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Schools should be ‘last to close, first to open’ say multilateral agencies

By JT - Jan 19,2022 - Last updated at Jan 19,2022

Schools should be the last sector to close and the first to open to prevent a loss of learning that could impact children for years to come, called the heads of UN agencies and the World Bank in Jordan on Wednesday (Photo courtesy of UNICEF)

AMMAN — Schools should be the last sector to close and the first to open to prevent a loss of learning that could impact children for years to come, called the heads of UN agencies and the World Bank in Jordan on Wednesday.

All agencies and the World Bank recognised the efforts made to date by the Government of Jordan to prioritise schools opening, with significant investments made so far to ensure that the necessary measures are in place for safe learning and that both children and teachers have the skills and tools they need to effectively catch up, according to a UNICEF statement sent to The Jordan Times. 

The heads of three UN Agencies in Jordan — UNESCO, UNICEF and WHO — and the World Bank called on the Government of Jordan to avoid reversing years of progress in education by continuing to apply the safe reopening framework that seek to keep in-person learning at schools available for the majority of students. 

The longer that COVID-19 measures keep classrooms closed in Jordan, the greater the impact on children and youth, read the statement.

“Time is of the essence to help children who have already lost almost two years of in-person learning. The focus must be on getting the most vulnerable children who are facing a shadow pandemic of child labour, early marriage and mental health issues, and are most at risk of dropping out, back to school,” said Tanya Chapuisat, UNICEF Jordan Representative, in the statement. 

“The COVID-19 pandemic has already placed restrictions and immense pressures on children everywhere. Returning to school should be an exciting time for them and contributes to their physical and mental development. It’s where they get to learn, grow, interact with others. School closures in Jordan should not be considered an option like they were earlier in the pandemic, given that the country has been a regional leader in effectively preparing schools for reopening, with high vaccination coverage, guidance and training for teachers; hygiene and sanitation materials; as well as physical distancing and rotation,” said Jamela Al Raiby, WHO Representative to Jordan, in the statement.

“Early indications from the recent mid-term review of Jordan’s Education Strategic Plan (ESP) already point to alarming learning and equity losses due to the pandemic. Stronger prioritisation on reopening schools and keeping them open and mainstreaming of remedial education approaches within public schools will be critical especially for children from low-income households, children with special needs, and refugee children,” said Min Jeong Kim, UNESCO Jordan Representative, in the statement.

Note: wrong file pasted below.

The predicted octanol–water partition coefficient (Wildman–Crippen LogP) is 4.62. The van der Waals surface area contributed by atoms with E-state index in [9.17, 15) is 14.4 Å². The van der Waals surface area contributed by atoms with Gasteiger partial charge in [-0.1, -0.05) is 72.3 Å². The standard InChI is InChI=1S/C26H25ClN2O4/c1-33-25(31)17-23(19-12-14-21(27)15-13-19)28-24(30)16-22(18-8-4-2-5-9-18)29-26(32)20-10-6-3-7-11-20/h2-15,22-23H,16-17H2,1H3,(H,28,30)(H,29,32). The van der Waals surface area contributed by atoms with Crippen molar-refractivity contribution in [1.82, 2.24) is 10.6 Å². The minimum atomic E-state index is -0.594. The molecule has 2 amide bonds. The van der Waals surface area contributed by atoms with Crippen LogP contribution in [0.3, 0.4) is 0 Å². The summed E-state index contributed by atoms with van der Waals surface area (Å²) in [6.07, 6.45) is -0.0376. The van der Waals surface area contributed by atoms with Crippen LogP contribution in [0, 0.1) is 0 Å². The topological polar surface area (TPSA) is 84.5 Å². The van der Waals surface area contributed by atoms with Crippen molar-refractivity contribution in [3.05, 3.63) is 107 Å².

“Disruptions to instructional time in the classroom can have a severe impact on a child’s future ability to learn. Learning losses can far exceed the actual school closure time. The pandemic threatens to undo years of hard-earned progress in the education sector in Jordan, and further closures might reverse the important progress of remediation efforts and result in additional learning losses,” said Holly Benner, the World Bank Resident Representative to Jordan, in the statement. 

The cost of keeping schools closed is significant as children who fall behind in their education are more likely to drop out, affecting Jordan’s human capital outcomes and the ability of young people to access jobs and economic opportunities in the longer term. 

Simulations suggest that students have lost up to 0.9 years of schooling in Jordan, adjusted for quality. It is estimated that in Jordan students’ future earnings may fall as much as 8 per cent.

School closures disproportionately affect younger children, those with limited digital access, children with disabilities, girls, refugees, and children living in poverty. School is critical for children beyond learning — it helps them to socialise and develop, and for some children, school is the only place where they feel safe.

The multilateral agencies reiterated their continued support to the Ministry of Education to get all children back to learning in the second semester as soon as possible. 

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